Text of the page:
DevHub Mark Michael Speaks About Today's Franchise and Tech

Mark Michael Speaks About Today’s Franchise and Tech

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DevHub CEO and Founder Mark Michael describes his company as the “torso” of the franchise brand ecosystem.

DevHub specializes in building front-end websites that power the entire franchisor-to-franchisee-to-consumer experience. Their technology has more than 75 integrations with other commonly used platforms, and he often speaks about the power of human relationships in solving problems and generating revenue.

In fact, we met at a Street Fight event and reconnected through the MULO (multi-location) marketing panels at Place 2023. We asked him about the current state and future of franchised MULO brands.

What do you see as some of the biggest challenges facing franchises today?

As we know, these brands are currently scaling up and scaling down. They may be closing locations and opening new ones. That’s even more reason for their sites to be 100% accurate and current. Even though consumers may perform “near me” searches, they still go to franchise brand websites for information.

And rules and tools are changing rapidly. 

Regulations like the Americans with Disabilities Act (ADA) require websites to be compliant. The ability to pivot quickly is critical. Non-compliance can result in fines. 

What the consumer sees must be accurate AND information must be easily accessible to everyone.

What should corporate’s role be versus the location’s role regarding local search?

A small percentage of employees are knowledgeable and worried about their digital footprints. Corporations should still control marketing at the highest level, but leaders should listen to the perspectives of their franchisees.

The human experience is still the purview of the location, and if bad reviews come up. DevHub has structured its business to help both locations and corporate maintain the best possible reputation.

How will AI impact local search?

Technology doesn’t break down…people break down. In the years ahead, data gathering, information updates, and customer service will all be “AI-powered” but the responsibility to ensure information is accurate and that someone can still get an answer to a complicated problem is the responsibility of people.

What are some of the biggest challenges and changes you’ve seen over the years?

What we do today is the result of speaking to franchisors and franchisees and knowing what the industry really needs in terms of websites.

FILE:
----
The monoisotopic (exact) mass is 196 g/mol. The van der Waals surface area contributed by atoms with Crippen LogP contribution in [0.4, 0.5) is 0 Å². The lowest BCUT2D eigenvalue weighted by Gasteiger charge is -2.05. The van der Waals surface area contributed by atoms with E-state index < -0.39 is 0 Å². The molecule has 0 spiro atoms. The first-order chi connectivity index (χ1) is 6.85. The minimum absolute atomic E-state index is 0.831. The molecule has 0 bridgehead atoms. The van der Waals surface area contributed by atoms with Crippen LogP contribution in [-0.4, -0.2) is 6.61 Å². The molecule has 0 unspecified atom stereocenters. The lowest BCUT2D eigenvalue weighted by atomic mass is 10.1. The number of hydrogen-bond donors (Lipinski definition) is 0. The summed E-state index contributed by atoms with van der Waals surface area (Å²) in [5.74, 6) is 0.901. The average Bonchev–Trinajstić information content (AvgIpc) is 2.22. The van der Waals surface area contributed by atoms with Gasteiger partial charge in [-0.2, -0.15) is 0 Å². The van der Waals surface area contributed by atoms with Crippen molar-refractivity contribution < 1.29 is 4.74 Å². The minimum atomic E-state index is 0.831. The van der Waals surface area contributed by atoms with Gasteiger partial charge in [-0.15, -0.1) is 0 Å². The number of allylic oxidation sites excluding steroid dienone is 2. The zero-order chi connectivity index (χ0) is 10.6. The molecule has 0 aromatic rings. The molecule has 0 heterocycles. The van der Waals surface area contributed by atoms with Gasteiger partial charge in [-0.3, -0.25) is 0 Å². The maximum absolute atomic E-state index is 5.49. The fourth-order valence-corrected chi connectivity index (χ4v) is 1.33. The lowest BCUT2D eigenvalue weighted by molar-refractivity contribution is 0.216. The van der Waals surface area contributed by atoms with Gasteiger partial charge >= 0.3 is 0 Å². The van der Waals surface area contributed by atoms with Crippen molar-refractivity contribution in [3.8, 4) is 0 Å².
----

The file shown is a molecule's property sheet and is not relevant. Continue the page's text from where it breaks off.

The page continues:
Tech is invented for the physical world; if customers can’t find what they’re looking for, the whole experience breaks down.

Since 2021, we have been behind the scenes with 200+ brands. We focused on building websites for multi-location franchise brands and work in partnership with other companies that specialize in search technologies. Everyone has their specialty. That’s why partnerships are so critical. 

Other than location itself, what are consumers looking for today when they do local searches?

They put a lot of trust in reviews. It also depends on the category they’re looking for. If they are hungry, they may just be looking for a fast way to order. Their toilet is leaking. They need a nearby plumber who can come fast.

If, on the other hand, they just moved to a new city and are looking for a dentist or doctor, they’ll pay close attention to what they find and compare providers to each other, balancing out many factors. The size and importance of the decision override convenience alone.

How do you deal with franchise owners who don’t understand or fear technology?

We love working with companies that are open to learning about the potential expansion of their brand or business. Some people buy through emotion, and others make decisions through ROI. Frustration with traditional agencies is a common pain point. An agency may excel at creative and digital advertising but have limited knowledge of franchise website functionality and local search.

You can’t fake chemistry. Salespeople must be well-trained to deal with prospects on a human level. And although AI can help with onboarding, the human element is still key.

Nancy A Shenker, senior editor with Street Fight, is a former big brand (Citibank, Mastercard, Reed Exhibitions) marketing strategist and leader. She has been featured in, the New York Times and Forbes.